How do you stay warm in the Airstream?
Snuggling. When that doesn’t work we turn on the furnace or the propane catalytic heater.
What kind of food do you eat while on the road?
The same kind we ate when we weren’t on the road. Except maybe better because we have access to all kinds of year-round fresh produce that we couldn’t find while living in the frozen northeast. For more info check out this post all about how we eat and cook on the road.
Found any interesting food recipes lately?
Yes! Check out Amanda’s Pinterest boards where she has hundreds of recipes pinned. Occasionally we share recipes in our blog posts. To find all the posts with a recipe included simply click on the food category on the side bar.
What kind of camera do you use?
Our primary camera is a Cannon Powershot s110. We love the tiny size of this powerful point and shoot. Perfect for hiking or carrying around town. We also have an older model Olympus Pen DSLR that comes out for occasional use.
I love your Map. Can you make me one?
Ask again soon. Tim is working on making the map available for others to use.
How do you plan your route? Do you have a plan?
We have a loose, long-term plan. We know where we want to go over the next few years, but if asked exactly where we will be next December the 15th we would have no idea. As far as route planning goes we generally decide specifics anywhere from one week to a few months ahead of time. It all depends on where we are.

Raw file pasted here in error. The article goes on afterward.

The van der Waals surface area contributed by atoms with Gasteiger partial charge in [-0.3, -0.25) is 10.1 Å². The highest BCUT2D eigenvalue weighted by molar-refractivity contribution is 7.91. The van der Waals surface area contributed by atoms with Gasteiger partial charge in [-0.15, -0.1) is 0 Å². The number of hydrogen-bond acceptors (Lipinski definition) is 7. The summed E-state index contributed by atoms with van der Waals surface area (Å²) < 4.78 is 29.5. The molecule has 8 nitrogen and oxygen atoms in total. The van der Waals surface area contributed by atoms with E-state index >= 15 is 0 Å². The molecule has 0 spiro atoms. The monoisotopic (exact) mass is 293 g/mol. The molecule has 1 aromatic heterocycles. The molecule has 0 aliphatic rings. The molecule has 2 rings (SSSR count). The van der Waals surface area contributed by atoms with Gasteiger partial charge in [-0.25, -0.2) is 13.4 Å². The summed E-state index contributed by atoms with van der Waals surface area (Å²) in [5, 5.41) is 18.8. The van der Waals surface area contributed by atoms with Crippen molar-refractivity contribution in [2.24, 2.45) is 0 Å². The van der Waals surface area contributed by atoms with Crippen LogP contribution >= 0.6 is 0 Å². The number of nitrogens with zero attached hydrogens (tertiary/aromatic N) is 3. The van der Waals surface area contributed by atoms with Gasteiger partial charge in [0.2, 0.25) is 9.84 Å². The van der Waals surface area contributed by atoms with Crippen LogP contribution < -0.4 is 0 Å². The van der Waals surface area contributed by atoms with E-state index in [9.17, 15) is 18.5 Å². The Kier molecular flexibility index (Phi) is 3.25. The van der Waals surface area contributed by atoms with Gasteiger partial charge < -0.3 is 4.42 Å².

Do you make reservations?
Only if we have to. We prefer not to be tied down by reservations, but have learned that during busy times of year, like summer and school vacation, it’s the only way to get into the good places.
How do find areas with a decent Internet connection?
Primarily we use an app developed by some fellow full-timers that provides a map of cell coverage for all the major carriers in the U.S. It’s called Coverage? and am not sure how we would get by without it. Tim needs to be online for work everyday, so it’s essential that we have a decent connection.
What method do you use to obtain your Internet connection?
For the most part we rely on cell phone data. Currently we have a 20G Hotspot plan from Millenicom that provide us with coverage through Verizon (although if you look at their website you will notice they don’t actually say the coverage is from Verizon. This is due to some legal mumbo jumbo). We also both have phones through AT&T and share 10G of data. We try to only use this data as a back up, but sometimes we find ourselves in an area where we get better AT&T than Verizon, so it’s handy to have. Every once in awhile we use the wifi that is provided by a campground. This happens very rarely because, for one we don’t often stay in the kind of parks that offer wifi, and two the wifi most campgrounds provide it pretty slow. We do have a wifi ranger that extends the signal, but even that doesn’t help when you have 200 people using the same crappy connection. Finally, we sometimes seek out public wifi at libraries or cafes.
What is your plan when it’s all over? Or will it ever be over?
No plans and not sure if, or when, it will be over. Right now we can’t imagine going back to a conventional lifestyle. If we do decide to stop traveling chances are it would only be for part of the year. We are hooked!
Can we meet you?
Yes please!!!! We are always up for meeting new people. Contacting us is easy. You can leave a comment here on the blog, or on our Facebook Page. Send us an Email, or find us on Goggle+ or Twitter.